Influencer marketing is an exciting place, and certainly took itself to new levels in 2016, there’s plenty of research to show it’s the fastest-growing marketing channel at present.
As the relationship of trust strengthens between brand and influencer, is it time you consider your own influencer for your business?
It seems likely that in 2017 brands will gain more confidence in handing over creative freedom and narrative control to influencers, so what are the trends you need to know about?
Almost all consumers (92%) trust recommendations from strangers over those from brands, in fact, Daniel Wellington built a $220million business off of influencer marketing along.
Most brands are aware of the power of influence marketing and have doubled their own spend over the past two years.
Influencer marketing trends you need to know about for 2017
The emphasis on personal brand will prevail
Influencers will, of course, be focusing on their own personal brand, and this means they’ll be staying true to themselves, and only partnering with brands that offer a really good fit, and are specific to their relevant audience. This means you have to find the right influencer for you and not just because they have big numbers on social media.
Forging meaningful partnerships
Building long-term sustainable relationships will certainly become a big part of influencer marketing in 2017, they’re not just looking for one-off posts to promote. To turn your influencers into advocates you need to ensure you stay organised, showcase their work and make them feel part of a community.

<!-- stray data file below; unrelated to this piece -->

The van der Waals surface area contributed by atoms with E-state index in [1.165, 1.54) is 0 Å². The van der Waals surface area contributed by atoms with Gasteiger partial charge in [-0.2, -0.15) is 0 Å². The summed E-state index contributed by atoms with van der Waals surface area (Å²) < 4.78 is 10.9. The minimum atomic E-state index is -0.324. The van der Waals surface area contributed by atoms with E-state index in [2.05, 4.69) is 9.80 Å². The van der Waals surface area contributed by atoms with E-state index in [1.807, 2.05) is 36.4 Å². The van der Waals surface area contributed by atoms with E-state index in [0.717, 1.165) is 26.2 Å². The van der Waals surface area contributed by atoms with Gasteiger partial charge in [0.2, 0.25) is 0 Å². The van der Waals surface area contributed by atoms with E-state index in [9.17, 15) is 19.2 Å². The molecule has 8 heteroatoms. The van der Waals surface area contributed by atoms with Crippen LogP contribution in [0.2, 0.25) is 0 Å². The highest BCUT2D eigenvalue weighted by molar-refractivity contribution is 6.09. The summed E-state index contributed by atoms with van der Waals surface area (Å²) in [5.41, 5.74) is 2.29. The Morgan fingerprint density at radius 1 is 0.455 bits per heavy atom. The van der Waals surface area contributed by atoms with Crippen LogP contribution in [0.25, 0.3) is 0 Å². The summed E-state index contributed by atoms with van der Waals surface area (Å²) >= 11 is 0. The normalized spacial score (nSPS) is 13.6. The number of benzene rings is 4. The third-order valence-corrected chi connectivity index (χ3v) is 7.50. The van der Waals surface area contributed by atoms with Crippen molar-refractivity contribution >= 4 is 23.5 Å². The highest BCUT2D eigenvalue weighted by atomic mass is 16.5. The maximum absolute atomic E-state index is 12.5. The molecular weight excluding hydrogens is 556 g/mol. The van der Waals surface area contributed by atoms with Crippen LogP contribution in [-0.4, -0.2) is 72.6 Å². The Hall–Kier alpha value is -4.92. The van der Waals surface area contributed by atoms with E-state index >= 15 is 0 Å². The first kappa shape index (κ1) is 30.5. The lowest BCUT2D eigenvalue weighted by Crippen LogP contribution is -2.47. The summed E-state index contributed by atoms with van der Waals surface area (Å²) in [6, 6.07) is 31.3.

No longer will one influencer do, but recruiting many will take hold in 2017, so they can all share their own take on your brand. Influencer squads allow you to tell the same story from many different angles, great examples of this are setting specific hashtags for an event, this allows you to see a story of the event from each of the people who attended.
Micro and mid-tier influencers
You need a big budget to tap into the celebrity influencer market, but micro or mid-level influencers could gain just as much traction for your campaign. They might have a smaller following, but it’s more niche and targeted. The cost of 30-40 smaller influencers might cost the same as one big one, but the traction you gain from a campaign could be greater.
A BuzzSumo study found that one influencer sharing a post gained a 31.8% increase in social shares, but when there were three influencers who shared one piece of content, this doubled the total number of shares, and five influencers quadrupled it.
A layered approach
Influencers and agencies agree that brands need to be thinking beyond product reviews and gifting, taking a more interesting and layered approach to influencer marketing. Customers are looking for insider access, behind the scenes previews and insight into the lives of the brand.
An example of this is Benefit Cosmetics’ Lisa Potter-Dixon, head of makeup and trend artist, she regularly shares tips, tricks, product previews and demos as well as backstage at fashion week. Not only this, she often helps out with out-of-hours service across Instagram, Twitter and Snapchat, as well as featuring the brand on her YouTube channel. This helps to raise the profile of the brand and shows Lisa for what she is, a true influencer.